A four quarter performance against South Adelaide was once again led by Good’s ridiculous rebound game. Not even a 35 point, 17 rebound game from Perth Lynx’s Olivia Thompson could stop the Rockets rampage.
The Tigers ultimately proved themselves unbeatable though, coming out of the blocks hard with a game-high quarter score of 29 in the first.
After winning the league MVP award and the Halls Medal, Teige Morrell put her hand up to find her way onto a WNBL list. She had previously been an injury replacement player with the Bendigo Spirit, but is well worthy of a second chance now.
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The men’s and women’s finals of NBL1 Central shared some shocking parallels.
Unlike their women’s counterparts, the men’s North Adelaide team managed to complete their spectacular finals run, which was barely a dream not even a month ago.
The Rockets claimed the unique honour of being the only NBL1 team to have both their men’s and women’s side reach the season’s final match.
Coming from fifth as well, the first obstacle they overcame 82-77 was the Southern Tigers.
The dream nearly ended there, the game going to over-time as a Tobias Dowdell dunk got the Rockets back in the game after the Tigers stormed home in the last quarter 27-12. This was despite the Rockets leading 48-28 at half time.
A major upset over Forestville in the semi final was followed by a solid dismantling of ladder leaders Sturt to solidify their chances as a championship threat.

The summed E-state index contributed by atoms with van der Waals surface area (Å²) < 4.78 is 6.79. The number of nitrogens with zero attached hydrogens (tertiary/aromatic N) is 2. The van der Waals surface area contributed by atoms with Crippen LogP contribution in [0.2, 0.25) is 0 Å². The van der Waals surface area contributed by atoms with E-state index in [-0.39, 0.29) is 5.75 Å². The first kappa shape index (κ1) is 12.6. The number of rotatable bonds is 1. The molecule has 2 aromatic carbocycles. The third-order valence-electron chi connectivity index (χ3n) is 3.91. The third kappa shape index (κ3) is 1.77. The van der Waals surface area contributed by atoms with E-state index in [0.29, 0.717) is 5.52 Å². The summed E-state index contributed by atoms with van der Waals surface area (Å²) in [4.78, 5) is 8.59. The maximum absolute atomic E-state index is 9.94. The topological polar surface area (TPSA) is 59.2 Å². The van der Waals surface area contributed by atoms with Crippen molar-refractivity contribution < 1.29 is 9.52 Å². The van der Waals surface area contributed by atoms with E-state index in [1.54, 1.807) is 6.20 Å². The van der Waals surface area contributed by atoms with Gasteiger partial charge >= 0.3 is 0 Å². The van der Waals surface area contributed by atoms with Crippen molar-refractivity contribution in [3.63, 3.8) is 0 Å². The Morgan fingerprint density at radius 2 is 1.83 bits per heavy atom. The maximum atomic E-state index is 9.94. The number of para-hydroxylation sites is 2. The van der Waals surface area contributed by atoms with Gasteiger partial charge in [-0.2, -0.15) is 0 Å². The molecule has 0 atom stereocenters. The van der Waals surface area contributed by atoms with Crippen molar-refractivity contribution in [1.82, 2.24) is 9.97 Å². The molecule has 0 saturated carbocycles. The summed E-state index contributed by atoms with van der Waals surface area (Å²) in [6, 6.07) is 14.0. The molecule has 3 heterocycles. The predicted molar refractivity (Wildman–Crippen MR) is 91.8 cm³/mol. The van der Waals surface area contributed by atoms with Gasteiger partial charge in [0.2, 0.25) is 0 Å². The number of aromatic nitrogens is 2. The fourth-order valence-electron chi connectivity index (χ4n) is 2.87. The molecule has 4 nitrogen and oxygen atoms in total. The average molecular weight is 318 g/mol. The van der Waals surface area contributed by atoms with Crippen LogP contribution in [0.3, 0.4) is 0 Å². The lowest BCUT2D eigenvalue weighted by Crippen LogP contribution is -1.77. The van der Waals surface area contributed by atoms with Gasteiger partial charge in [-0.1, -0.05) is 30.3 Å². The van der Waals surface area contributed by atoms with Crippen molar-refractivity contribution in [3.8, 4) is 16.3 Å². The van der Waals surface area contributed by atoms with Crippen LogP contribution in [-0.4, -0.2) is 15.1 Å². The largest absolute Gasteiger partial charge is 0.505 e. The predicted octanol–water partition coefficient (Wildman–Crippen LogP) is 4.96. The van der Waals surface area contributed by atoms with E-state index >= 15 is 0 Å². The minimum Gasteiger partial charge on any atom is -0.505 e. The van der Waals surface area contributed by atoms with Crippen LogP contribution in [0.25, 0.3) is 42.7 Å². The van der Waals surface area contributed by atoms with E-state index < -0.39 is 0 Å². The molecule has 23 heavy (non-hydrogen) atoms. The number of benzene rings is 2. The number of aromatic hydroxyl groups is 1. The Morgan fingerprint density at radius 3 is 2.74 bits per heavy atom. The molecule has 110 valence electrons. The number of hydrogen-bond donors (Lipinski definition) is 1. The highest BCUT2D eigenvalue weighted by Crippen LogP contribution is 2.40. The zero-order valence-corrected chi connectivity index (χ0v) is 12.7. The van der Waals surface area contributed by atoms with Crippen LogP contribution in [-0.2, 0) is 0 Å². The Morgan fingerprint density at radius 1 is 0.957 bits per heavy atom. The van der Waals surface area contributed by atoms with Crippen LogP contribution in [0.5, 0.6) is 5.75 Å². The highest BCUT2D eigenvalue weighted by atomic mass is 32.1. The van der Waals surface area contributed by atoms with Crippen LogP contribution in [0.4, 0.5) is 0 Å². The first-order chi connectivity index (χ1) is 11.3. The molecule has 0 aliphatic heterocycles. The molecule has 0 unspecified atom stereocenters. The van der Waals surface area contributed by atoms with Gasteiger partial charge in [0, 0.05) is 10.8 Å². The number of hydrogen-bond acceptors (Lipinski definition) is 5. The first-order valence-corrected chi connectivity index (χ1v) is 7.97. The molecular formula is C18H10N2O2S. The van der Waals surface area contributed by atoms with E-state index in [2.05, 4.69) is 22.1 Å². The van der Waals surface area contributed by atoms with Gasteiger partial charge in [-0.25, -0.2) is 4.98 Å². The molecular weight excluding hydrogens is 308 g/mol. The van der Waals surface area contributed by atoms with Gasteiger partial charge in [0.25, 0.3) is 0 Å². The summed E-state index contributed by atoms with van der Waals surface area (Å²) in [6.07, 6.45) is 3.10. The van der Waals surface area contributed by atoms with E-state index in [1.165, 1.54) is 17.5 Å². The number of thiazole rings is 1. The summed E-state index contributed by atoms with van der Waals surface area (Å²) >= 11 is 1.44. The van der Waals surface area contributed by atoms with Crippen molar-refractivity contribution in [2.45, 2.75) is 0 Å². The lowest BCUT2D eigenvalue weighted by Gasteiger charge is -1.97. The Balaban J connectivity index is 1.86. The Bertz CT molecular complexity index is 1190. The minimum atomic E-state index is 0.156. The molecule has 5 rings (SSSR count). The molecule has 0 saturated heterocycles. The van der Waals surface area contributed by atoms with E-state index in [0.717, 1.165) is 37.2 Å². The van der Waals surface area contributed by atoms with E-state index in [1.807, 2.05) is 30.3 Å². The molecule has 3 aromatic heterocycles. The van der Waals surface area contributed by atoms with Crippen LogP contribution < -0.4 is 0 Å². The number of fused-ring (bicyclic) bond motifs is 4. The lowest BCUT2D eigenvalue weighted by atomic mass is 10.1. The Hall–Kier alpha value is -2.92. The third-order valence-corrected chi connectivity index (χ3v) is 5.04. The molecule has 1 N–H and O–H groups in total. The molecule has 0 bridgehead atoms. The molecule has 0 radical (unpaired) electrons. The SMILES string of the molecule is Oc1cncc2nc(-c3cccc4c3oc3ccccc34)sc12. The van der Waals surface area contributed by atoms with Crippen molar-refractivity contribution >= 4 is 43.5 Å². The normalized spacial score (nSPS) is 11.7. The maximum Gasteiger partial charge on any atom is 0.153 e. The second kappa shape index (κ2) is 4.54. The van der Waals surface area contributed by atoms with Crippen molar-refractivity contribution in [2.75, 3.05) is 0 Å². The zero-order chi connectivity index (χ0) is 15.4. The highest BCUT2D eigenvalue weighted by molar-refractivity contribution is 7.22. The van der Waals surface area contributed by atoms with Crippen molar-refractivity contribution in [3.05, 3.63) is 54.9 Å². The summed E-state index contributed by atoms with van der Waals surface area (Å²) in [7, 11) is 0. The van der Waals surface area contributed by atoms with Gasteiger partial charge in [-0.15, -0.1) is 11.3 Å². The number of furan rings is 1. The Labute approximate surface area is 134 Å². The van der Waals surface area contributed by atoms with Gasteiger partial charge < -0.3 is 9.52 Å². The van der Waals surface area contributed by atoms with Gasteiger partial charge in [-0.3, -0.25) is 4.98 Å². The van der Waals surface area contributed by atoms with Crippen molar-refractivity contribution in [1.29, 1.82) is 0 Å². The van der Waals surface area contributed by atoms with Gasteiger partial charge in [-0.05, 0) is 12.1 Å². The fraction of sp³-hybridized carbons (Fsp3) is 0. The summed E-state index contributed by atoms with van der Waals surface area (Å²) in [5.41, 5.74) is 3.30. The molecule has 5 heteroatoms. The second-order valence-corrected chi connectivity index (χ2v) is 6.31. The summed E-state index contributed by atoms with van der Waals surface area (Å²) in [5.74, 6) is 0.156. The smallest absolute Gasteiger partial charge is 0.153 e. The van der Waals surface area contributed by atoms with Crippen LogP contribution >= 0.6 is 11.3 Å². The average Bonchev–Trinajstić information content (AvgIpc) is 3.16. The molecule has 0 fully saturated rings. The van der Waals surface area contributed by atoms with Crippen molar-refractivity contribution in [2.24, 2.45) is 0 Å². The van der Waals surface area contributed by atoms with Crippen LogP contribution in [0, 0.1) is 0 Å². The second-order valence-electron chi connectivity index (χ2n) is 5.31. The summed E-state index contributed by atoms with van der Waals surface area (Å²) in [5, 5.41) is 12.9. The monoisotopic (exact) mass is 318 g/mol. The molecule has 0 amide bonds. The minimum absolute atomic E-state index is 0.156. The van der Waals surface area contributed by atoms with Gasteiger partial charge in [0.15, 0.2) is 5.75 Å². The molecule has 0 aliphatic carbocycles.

Adelaide 36ers point guard Sunday Dech was the star of the series, claiming the grand final MVP with his 15 point, 13 assist, nine rebound, six steal game.
It was the Rockets first championship since 2007, denying the Sabres their first since 2010.
The only competition to adopt a play-off style grand final series, the Mackay Meteors claimed their fourth championship in a tense 2-0 series.
Cairns was another team who came disparagingly close to achieving a fairy tale, coming from fifth in an eight team finals series to make the grand final.
Neither side was particularly worried on their way to the grand final series, Cairns in particular demolishing Logan 96-67 with pure dominance in the second and fourth quarters.
In the first match of the series, Mackay pulled ahead late with a clutch three from former Cairns Taipan, Deba George with just 20 seconds to go. The Meteors then drew a late foul to hit the winning free throws to make it a three point victory.
The dramatics didn’t stop there. A huge final quarter comeback from the resilient Meteors finishing in a layup from Jerron Jamerson tied scores back to 77 apiece.
Over-time went Mackay’s way, outscoring Cairns 9-6 in scenes of absolute hysteria and joyous pandemonium at the Mackay Basketball Stadium.
Not to be outdone, the Logan Thunder made history as they won the club’s first ever championship title.
Originally founded in 2006 and competing in the Queensland Basketball League, the Thunder entered the WNBL for seven seasons from 2008 to 2014 before returning to the state level.
Now after six years of toiling away, the Thunder have made their mark on the NBL1.
It was the top two teams of the competition that made it to the grand final series, the Southern Districts Spartans and the Logan Thunder battled it out across another two tight affairs.
Queensland basketball fans couldn’t have asked for a better finish to their basketball leagues, first with a 75-71 victory to the Thunder and then a 63-61 second game comeback.
With the starting five coming together when it mattered most, guard Mikaela Cann drew eyes as she continued to battle away to win her team a championship.